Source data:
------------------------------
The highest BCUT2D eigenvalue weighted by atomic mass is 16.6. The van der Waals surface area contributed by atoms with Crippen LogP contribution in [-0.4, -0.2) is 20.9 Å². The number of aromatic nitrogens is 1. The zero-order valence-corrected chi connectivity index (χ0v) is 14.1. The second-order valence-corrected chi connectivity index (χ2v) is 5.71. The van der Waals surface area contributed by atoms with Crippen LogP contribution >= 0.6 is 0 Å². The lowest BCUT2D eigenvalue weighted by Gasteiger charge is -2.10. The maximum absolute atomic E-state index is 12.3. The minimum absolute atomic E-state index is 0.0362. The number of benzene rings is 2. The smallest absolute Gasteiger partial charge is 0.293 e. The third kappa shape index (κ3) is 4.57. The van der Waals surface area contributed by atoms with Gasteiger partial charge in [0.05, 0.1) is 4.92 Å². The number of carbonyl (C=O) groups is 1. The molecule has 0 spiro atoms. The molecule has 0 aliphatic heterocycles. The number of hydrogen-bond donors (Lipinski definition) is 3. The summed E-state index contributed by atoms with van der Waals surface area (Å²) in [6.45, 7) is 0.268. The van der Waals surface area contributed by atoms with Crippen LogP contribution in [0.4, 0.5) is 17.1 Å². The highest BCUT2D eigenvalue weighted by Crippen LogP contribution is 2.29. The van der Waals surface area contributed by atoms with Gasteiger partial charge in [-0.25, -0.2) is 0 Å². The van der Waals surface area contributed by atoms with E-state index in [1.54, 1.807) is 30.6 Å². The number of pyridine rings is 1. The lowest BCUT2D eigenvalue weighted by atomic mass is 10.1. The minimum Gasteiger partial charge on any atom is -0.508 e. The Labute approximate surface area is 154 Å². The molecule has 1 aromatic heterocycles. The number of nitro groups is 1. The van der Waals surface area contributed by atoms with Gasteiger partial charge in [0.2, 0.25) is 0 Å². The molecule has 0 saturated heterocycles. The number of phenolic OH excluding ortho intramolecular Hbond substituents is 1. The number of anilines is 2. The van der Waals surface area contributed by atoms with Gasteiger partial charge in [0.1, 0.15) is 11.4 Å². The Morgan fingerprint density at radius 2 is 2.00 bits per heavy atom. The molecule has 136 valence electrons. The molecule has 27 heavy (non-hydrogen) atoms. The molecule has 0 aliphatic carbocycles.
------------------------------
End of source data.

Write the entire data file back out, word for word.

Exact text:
The highest BCUT2D eigenvalue weighted by atomic mass is 16.6. The van der Waals surface area contributed by atoms with Crippen LogP contribution in [-0.4, -0.2) is 20.9 Å². The number of aromatic nitrogens is 1. The zero-order valence-corrected chi connectivity index (χ0v) is 14.1. The second-order valence-corrected chi connectivity index (χ2v) is 5.71. The van der Waals surface area contributed by atoms with Crippen LogP contribution >= 0.6 is 0 Å². The lowest BCUT2D eigenvalue weighted by Gasteiger charge is -2.10. The maximum absolute atomic E-state index is 12.3. The minimum absolute atomic E-state index is 0.0362. The number of benzene rings is 2. The smallest absolute Gasteiger partial charge is 0.293 e. The third kappa shape index (κ3) is 4.57. The van der Waals surface area contributed by atoms with Gasteiger partial charge in [0.05, 0.1) is 4.92 Å². The number of carbonyl (C=O) groups is 1. The molecule has 0 spiro atoms. The molecule has 0 aliphatic heterocycles. The number of hydrogen-bond donors (Lipinski definition) is 3. The summed E-state index contributed by atoms with van der Waals surface area (Å²) in [6.45, 7) is 0.268. The van der Waals surface area contributed by atoms with Crippen LogP contribution in [0.4, 0.5) is 17.1 Å². The highest BCUT2D eigenvalue weighted by Crippen LogP contribution is 2.29. The van der Waals surface area contributed by atoms with Gasteiger partial charge in [-0.25, -0.2) is 0 Å². The van der Waals surface area contributed by atoms with E-state index in [1.54, 1.807) is 30.6 Å². The number of pyridine rings is 1. The lowest BCUT2D eigenvalue weighted by atomic mass is 10.1. The minimum Gasteiger partial charge on any atom is -0.508 e. The Labute approximate surface area is 154 Å². The molecule has 1 aromatic heterocycles. The number of nitro groups is 1. The van der Waals surface area contributed by atoms with Gasteiger partial charge in [0.2, 0.25) is 0 Å². The molecule has 0 saturated heterocycles. The number of phenolic OH excluding ortho intramolecular Hbond substituents is 1. The number of anilines is 2. The van der Waals surface area contributed by atoms with Gasteiger partial charge in [0.1, 0.15) is 11.4 Å². The Morgan fingerprint density at radius 2 is 2.00 bits per heavy atom. The molecule has 136 valence electrons. The molecule has 27 heavy (non-hydrogen) atoms. The molecule has 0 aliphatic carbocycles.